The Art of Stationery Making
(on your own....)
by Michael Kovacs
“Images precede language and are closer to feelings. They summon feelings before they’re named and categorized , when they're still fresh and sometimes hard to recognize or categorize.”
- Eric Fischl, painter, from his book “Bad Boy, My Life on and off the canvas”
Thank you for attending this seminar. I hope that you will leave here with a new look at stationery and how you can make your own at home.
So as to make sure that there is no confusion or disappointment for anyone attending, this seminar will NOT be dealing with the following:
* Paper making
* Intensive graphic design
* Drawing or any other artistic techniques outside the basic use of basic colors
* The content of the letter itself or anything to do with writing style
In this brief seminar, we will discuss:
> Ink color, types of paper
> Basic layout and design
> Ways of creating your own style
> Stationery and envelope making
In this class you will need:
paper, scissors, q-tip, ink, paper towel and a glue stick....
.... and a willingness to just go with the flow of creativity!
To start with, I believe that there should be a few basic definitions that need to be stated so that we are all on the same page, so to speak. Stationery is, for today’s purposes, any ornamentation of paper and envelopes that may or may not exist before the creation of the body of the letter itself, to accentuate the mood or content of the intent of what is being communicated. In this case, the medium actually is the message.
A very brief history of this would be to start at illuminated manuscripts. An illuminated manuscript is a manuscript in which the text is supplemented by the addition of decoration, such as decorated initials, borders (marginalia) and miniature illustrations. In the most strict definition of the term, an illuminated manuscript only refers to manuscripts decorated with gold or silver, but in both common usage and modern scholarship, the term is now used to refer to any decorated or illustrated manuscript from the Western traditions. Comparable Far Eastern works are always described as painted, as are Mesoamerican works. Islamic manuscripts may be referred to as illuminated, illustrated or painted, though using essentially the same techniques as Western works.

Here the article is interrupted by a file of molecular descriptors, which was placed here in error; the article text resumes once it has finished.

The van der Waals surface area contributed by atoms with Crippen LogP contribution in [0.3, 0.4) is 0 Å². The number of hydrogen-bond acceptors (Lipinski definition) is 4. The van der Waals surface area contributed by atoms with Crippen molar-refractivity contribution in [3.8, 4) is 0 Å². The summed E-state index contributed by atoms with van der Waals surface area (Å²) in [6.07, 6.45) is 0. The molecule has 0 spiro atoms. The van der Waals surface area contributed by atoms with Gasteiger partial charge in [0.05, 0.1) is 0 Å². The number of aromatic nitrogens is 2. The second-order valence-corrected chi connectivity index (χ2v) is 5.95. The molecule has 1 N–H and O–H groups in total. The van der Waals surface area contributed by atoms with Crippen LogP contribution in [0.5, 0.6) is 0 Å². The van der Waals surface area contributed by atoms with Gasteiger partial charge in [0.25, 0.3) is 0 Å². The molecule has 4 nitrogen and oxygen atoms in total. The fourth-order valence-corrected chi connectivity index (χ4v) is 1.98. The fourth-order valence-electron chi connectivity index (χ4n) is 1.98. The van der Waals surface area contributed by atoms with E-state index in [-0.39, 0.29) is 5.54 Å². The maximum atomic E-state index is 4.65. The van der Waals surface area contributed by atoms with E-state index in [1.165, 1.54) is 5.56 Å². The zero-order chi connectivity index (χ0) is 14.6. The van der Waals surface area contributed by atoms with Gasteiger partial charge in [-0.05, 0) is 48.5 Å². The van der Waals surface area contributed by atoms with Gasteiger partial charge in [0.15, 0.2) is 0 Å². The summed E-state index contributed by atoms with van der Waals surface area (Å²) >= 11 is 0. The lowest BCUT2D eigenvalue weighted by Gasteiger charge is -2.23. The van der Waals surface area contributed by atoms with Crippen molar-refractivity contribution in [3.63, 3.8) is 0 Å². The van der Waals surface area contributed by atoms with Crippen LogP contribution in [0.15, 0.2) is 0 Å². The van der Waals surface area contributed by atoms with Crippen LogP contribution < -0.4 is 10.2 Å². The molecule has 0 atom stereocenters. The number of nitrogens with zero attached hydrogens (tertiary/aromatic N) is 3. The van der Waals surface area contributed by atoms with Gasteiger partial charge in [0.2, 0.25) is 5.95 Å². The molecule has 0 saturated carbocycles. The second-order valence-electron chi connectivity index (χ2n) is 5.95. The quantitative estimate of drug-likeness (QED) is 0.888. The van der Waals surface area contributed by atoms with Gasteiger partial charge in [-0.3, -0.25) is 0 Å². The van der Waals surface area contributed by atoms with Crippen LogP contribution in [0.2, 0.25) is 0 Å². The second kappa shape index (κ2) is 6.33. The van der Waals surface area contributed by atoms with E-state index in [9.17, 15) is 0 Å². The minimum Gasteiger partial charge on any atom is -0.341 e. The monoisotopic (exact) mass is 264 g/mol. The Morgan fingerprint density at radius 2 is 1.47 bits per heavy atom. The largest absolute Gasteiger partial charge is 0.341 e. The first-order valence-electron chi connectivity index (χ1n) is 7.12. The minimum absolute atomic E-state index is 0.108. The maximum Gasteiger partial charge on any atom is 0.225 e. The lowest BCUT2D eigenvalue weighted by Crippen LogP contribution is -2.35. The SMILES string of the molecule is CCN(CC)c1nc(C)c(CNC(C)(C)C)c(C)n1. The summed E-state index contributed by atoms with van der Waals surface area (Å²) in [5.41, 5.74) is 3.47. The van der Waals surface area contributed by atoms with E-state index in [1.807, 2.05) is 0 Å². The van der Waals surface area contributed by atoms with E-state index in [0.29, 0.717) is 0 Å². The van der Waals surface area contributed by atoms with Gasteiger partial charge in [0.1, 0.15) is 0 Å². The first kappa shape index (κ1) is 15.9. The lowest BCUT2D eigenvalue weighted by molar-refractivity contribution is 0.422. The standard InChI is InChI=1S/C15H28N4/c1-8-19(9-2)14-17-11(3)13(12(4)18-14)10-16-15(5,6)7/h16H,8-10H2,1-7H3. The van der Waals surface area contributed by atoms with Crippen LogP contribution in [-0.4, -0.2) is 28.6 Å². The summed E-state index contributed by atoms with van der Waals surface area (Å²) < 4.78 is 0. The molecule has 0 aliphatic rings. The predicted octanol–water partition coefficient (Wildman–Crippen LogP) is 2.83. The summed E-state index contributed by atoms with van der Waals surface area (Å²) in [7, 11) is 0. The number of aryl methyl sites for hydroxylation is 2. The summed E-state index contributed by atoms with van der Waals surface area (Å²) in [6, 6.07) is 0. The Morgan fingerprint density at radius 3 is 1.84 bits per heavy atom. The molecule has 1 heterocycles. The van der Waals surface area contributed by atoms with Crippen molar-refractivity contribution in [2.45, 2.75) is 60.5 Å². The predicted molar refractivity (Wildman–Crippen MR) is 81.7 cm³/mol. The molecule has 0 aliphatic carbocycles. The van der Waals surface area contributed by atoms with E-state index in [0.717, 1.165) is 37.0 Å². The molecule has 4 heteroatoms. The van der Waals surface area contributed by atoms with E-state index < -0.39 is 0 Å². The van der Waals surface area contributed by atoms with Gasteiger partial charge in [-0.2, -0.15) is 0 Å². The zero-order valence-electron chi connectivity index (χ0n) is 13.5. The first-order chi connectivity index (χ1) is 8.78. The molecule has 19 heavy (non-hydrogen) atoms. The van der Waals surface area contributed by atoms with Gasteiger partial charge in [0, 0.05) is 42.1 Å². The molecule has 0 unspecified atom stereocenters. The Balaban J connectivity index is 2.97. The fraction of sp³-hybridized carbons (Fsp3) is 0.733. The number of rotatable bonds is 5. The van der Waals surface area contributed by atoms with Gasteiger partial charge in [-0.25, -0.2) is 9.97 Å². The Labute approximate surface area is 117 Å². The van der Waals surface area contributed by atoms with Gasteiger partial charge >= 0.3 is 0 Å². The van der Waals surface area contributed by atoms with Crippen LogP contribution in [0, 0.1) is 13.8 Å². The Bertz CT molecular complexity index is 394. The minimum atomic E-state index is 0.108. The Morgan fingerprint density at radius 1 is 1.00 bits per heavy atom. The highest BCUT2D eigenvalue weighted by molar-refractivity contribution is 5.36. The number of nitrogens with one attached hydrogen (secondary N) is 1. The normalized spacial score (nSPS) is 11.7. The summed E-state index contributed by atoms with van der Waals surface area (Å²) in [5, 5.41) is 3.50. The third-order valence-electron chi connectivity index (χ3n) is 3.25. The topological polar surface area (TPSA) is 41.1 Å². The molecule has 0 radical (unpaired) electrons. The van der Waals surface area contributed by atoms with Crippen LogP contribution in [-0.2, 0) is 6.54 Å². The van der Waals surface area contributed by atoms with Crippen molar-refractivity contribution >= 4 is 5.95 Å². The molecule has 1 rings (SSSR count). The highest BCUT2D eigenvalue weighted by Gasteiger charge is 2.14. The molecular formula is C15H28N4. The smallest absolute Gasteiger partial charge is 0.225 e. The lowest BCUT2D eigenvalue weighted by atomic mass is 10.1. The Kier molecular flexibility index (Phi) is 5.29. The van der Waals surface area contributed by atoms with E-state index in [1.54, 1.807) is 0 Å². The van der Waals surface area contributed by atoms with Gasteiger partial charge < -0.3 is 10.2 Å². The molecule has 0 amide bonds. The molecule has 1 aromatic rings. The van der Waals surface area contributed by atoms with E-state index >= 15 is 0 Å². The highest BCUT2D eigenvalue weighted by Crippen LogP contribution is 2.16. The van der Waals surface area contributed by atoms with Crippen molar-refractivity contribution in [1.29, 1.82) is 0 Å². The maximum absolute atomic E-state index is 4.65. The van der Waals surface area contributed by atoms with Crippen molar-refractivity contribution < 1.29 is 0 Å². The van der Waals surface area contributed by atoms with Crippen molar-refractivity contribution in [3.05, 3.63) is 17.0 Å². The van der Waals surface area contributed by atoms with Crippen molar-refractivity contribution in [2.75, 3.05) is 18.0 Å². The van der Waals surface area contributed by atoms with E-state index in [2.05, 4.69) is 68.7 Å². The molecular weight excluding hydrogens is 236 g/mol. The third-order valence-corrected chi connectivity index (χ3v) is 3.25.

My reason for starting here is as follows: while the personal letter has a history back to pre-Roman times, personalizing stationery with a unique and copyable image or images first occurred here, and also this is within the realm of being an OPTION that was chosen.
Ornamented stationery is, for the most part, not needed, or at least has not been considered to be needed for the majority of the history of the letter. Outside of a wax seal, most letters were written on some sort of writing material and sent off. As the golden age of letters occurred when they were the only real form of communication between parties of any distance, most people just said what they had to say and got it off to those they needed. But it is the fact that at one point, pictures were used to ornament the written word. Take note of this. It has been said that a picture is worth a thousand words. Insular art appears using this technique around 600 AD. Technology always dictates the parameters of what is possible for society, and all art with written word was labor intensive and very costly.
For today's class, fast forward to the times when movable type and paper were easy to make and literacy was higher. Having the physical appearance of the personal letter hold some sort of meaning became important, and we carry this through to today. The most obvious example is wedding invitations. People spend a great deal of time getting the right paper and then picking out the right stamp to put on the envelope. Even in today's digital haze, there is still a place where stationery really matters.